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UNESCO World Heritage Site
Togo Taberma house 02.jpg
Official nameKoutammakou, the Land of the Batammariba
LocationKara Region, Togo
CriteriaCultural: (vi), (v)
Inscription2004 (28th Session)
Area50,000 ha (120,000 acres)
Coordinates10°4′N 1°8′E / 10.067°N 1.133°E / 10.067; 1.133Coordinates: 10°4′N 1°8′E / 10.067°N 1.133°E / 10.067; 1.133
Koutammakou is located in Togo
Location of Koutammakou in Togo

Koutammakou, the Land of the Batammariba is a cultural landscape designated in 2004 as a UNESCO World Heritage Site in northern Togo.[1] The area features traditional mud tower-houses which remain the preferred style of living. The traditional mud houses are known as a national symbol of Togo. Many of the mud houses have two floors and some of them have a flat roof.

In 2008, to complete the inscription of the site to World Heritage, the Department of Intangible Cultural Heritage (ICH) of UNESCO, headed by Rieks Smeets, set up the « Safeguarding of the Cultural Intangible Heritage of Batammariba », from the 2003 Convention. The goal was to promote sustainability in Intergenerational transmission and preservation of skills and knowledge in all the essential areas of their culture, such as : manufacture of everyday and ceremonial objects, traditional healing and useful plants, takyentas construction, dance, music, archery, oral traditions, promotion of tourism respecting local traditions, mapping sacred areas, accumulation of data on the intangible cultural heritage and creation of access to it, recordings, films and photos…. Overall, teaching the ditammari, language of Batammariba in primary schools and education of youth in the intangible cultural heritage (distribution of texbooks). This program was coordinated by the Ministry of Culture and the Ministry of Primary Education of Togo and by Dominique Sewane, whose groundwork was her research and publications on the Batammaribas’ ceremonial life.[citation needed]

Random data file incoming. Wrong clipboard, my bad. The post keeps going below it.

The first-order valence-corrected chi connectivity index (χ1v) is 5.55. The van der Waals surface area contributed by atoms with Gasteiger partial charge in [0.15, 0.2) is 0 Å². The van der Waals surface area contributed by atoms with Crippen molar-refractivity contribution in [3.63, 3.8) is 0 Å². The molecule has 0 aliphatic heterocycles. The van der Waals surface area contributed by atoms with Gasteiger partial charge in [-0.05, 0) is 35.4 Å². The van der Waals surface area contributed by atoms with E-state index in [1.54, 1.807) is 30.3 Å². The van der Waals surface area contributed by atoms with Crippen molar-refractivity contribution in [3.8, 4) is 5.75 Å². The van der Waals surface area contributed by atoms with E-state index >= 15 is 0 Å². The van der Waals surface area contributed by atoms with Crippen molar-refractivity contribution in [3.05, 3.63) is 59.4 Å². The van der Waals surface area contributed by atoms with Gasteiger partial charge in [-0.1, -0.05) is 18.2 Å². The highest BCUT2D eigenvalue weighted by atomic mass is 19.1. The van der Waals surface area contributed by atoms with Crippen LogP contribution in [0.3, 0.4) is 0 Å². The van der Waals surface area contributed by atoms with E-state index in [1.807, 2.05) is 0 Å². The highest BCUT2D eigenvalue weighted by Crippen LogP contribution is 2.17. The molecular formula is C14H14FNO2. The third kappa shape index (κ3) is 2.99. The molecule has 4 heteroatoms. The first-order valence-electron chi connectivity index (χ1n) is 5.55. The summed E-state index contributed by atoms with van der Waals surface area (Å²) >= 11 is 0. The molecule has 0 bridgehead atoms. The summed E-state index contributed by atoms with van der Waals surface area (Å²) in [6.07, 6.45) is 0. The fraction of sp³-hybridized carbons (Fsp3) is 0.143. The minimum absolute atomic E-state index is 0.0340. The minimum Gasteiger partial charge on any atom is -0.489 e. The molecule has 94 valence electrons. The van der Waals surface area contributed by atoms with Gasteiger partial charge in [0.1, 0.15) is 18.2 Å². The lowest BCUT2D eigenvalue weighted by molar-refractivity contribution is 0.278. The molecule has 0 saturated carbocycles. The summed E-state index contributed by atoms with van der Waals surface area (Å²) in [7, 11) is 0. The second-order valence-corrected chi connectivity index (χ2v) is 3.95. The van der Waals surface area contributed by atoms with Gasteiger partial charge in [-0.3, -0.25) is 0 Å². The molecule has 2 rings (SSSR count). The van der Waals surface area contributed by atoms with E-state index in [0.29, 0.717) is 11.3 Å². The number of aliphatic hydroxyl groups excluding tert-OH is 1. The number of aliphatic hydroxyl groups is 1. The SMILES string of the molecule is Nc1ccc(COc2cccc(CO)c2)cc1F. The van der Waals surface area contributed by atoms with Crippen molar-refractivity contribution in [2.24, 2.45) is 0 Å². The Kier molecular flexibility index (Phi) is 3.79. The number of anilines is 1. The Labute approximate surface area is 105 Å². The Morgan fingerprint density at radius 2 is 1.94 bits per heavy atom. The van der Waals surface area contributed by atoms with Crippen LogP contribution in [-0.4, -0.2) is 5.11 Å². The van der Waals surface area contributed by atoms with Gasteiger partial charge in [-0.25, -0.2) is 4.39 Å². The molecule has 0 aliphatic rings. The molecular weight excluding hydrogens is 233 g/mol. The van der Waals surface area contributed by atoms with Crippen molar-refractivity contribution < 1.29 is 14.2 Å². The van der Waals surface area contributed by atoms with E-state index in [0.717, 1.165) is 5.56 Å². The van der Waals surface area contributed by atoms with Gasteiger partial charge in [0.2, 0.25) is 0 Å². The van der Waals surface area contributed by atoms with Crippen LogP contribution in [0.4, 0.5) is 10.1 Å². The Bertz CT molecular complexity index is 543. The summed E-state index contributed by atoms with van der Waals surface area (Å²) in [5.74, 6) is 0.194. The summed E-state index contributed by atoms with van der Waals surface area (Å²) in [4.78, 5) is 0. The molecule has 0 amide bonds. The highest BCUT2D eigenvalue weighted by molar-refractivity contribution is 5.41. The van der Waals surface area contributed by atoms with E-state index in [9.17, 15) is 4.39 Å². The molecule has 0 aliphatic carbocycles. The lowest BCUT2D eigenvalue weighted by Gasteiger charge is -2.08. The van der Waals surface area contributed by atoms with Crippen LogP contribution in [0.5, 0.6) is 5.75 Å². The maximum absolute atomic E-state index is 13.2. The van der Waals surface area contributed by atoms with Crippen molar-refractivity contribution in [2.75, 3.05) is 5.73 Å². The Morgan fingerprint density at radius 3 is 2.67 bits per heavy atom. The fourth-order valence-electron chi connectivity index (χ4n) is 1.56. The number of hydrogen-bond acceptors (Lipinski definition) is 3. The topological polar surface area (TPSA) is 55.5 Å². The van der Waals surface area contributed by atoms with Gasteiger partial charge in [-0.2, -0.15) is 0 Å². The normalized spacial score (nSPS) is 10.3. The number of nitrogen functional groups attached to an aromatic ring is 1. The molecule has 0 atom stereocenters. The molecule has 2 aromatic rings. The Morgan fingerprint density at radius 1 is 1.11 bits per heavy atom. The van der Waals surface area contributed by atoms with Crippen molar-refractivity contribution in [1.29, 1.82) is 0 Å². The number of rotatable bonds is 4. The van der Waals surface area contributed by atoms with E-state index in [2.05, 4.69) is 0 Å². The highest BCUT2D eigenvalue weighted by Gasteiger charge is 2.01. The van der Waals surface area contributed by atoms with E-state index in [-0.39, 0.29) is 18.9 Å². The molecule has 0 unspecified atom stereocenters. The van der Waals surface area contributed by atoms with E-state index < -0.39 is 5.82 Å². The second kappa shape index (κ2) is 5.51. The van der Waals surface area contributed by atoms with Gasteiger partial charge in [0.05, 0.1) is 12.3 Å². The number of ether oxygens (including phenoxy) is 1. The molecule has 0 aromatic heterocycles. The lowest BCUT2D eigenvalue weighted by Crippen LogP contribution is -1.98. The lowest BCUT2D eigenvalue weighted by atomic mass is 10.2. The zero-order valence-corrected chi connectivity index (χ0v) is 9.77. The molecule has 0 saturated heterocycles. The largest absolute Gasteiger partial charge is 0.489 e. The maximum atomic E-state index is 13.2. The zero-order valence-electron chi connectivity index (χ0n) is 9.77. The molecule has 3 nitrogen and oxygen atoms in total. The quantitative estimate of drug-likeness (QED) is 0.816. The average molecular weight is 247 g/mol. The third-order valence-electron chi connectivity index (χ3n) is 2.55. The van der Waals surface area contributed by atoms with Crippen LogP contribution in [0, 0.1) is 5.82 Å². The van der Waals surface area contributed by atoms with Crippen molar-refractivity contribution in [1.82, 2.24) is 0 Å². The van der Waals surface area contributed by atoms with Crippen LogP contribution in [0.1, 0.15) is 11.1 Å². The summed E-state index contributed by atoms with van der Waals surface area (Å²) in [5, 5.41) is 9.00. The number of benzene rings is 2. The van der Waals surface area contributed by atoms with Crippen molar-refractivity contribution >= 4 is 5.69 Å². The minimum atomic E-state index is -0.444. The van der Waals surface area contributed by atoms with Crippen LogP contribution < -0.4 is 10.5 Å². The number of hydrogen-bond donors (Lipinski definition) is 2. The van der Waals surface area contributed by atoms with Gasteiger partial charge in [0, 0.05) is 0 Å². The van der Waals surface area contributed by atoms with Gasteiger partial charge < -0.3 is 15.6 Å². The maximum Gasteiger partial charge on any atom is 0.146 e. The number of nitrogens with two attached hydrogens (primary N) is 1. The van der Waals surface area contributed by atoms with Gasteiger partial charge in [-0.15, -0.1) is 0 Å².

• Philippe et Marie Huet, Koutammakou : portraits en pays somba, Nord Bénin, Hesse, Saint-Claude-de-Diray, 2012, 155 p. (ISBN 978-2-35706-021-0)
  • Albert-Marie Maurice, Atakora : Otiau, Otammari, Osari, peuples du Nord-Bénin (1950), Académie des Sciences d’Outre-Mer, Paris, 1986, 481 p. (ISBN 2-900098-11-4)
  • Paul Mercier, Tradition, changement, histoire. Les “Somba” du Dahomey septentrional, Anthropos, Paris, 1968, 538 p. (texte remanié d'une thèse)
  • Suzanne Preston-Blier, The Anatomy of Architecture – Ontology and metaphor in Batammaliba architectural expression, Cambridge University Press, Cambridge, 1987, 314 p. (ISBN 0-226-05861-1)
  • Jean Pierre Vallat (dir.), Le Togo : lieux de mémoire et sites de conscience, L’Harmattan, Paris, 2013, 204 p. + pl. (ISBN 978-2-336-29117-8)


  1. ^ Dominique Sewane, ′Ceux qui malaxent la peau fine de la terre′. Les Batammariba. Anthropologie de l'habiter, 40th Session of Unesco Heritage – Istanbul: THE ETHIC VALUES OF KOUTAMMAKOU, Courrier des Afriques

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